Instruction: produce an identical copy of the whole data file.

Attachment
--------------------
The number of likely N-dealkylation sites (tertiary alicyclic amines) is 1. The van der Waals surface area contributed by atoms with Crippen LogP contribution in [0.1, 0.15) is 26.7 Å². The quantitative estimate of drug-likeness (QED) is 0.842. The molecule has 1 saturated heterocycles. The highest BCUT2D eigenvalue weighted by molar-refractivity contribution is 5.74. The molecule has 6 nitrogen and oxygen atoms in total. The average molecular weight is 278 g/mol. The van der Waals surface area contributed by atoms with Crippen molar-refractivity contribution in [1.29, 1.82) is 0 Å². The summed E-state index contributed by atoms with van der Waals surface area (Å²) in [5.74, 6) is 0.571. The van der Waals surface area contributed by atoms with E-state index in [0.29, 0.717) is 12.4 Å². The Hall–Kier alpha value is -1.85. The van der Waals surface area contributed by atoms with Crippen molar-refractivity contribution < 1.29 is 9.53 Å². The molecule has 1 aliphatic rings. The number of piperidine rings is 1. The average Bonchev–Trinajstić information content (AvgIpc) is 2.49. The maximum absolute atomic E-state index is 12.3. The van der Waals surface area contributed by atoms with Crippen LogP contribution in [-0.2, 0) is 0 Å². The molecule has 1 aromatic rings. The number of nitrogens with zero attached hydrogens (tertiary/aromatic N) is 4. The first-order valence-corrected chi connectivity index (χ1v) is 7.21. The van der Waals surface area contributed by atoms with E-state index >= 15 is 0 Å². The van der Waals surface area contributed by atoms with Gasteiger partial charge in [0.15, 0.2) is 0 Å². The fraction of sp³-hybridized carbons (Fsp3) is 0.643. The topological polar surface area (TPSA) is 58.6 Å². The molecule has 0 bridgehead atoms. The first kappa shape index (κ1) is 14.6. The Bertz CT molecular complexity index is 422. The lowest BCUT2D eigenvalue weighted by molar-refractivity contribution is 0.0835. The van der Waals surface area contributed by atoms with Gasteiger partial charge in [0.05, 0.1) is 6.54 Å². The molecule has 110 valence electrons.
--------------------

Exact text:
The number of likely N-dealkylation sites (tertiary alicyclic amines) is 1. The van der Waals surface area contributed by atoms with Crippen LogP contribution in [0.1, 0.15) is 26.7 Å². The quantitative estimate of drug-likeness (QED) is 0.842. The molecule has 1 saturated heterocycles. The highest BCUT2D eigenvalue weighted by molar-refractivity contribution is 5.74. The molecule has 6 nitrogen and oxygen atoms in total. The average molecular weight is 278 g/mol. The van der Waals surface area contributed by atoms with Crippen molar-refractivity contribution in [1.29, 1.82) is 0 Å². The summed E-state index contributed by atoms with van der Waals surface area (Å²) in [5.74, 6) is 0.571. The van der Waals surface area contributed by atoms with E-state index in [0.29, 0.717) is 12.4 Å². The Hall–Kier alpha value is -1.85. The van der Waals surface area contributed by atoms with Crippen molar-refractivity contribution < 1.29 is 9.53 Å². The molecule has 1 aliphatic rings. The number of piperidine rings is 1. The average Bonchev–Trinajstić information content (AvgIpc) is 2.49. The maximum absolute atomic E-state index is 12.3. The van der Waals surface area contributed by atoms with Crippen LogP contribution in [-0.2, 0) is 0 Å². The molecule has 1 aromatic rings. The number of nitrogens with zero attached hydrogens (tertiary/aromatic N) is 4. The first-order valence-corrected chi connectivity index (χ1v) is 7.21. The van der Waals surface area contributed by atoms with E-state index >= 15 is 0 Å². The van der Waals surface area contributed by atoms with Gasteiger partial charge in [0.15, 0.2) is 0 Å². The fraction of sp³-hybridized carbons (Fsp3) is 0.643. The topological polar surface area (TPSA) is 58.6 Å². The molecule has 0 bridgehead atoms. The first kappa shape index (κ1) is 14.6. The Bertz CT molecular complexity index is 422. The lowest BCUT2D eigenvalue weighted by molar-refractivity contribution is 0.0835. The van der Waals surface area contributed by atoms with Gasteiger partial charge in [0.05, 0.1) is 6.54 Å². The molecule has 110 valence electrons.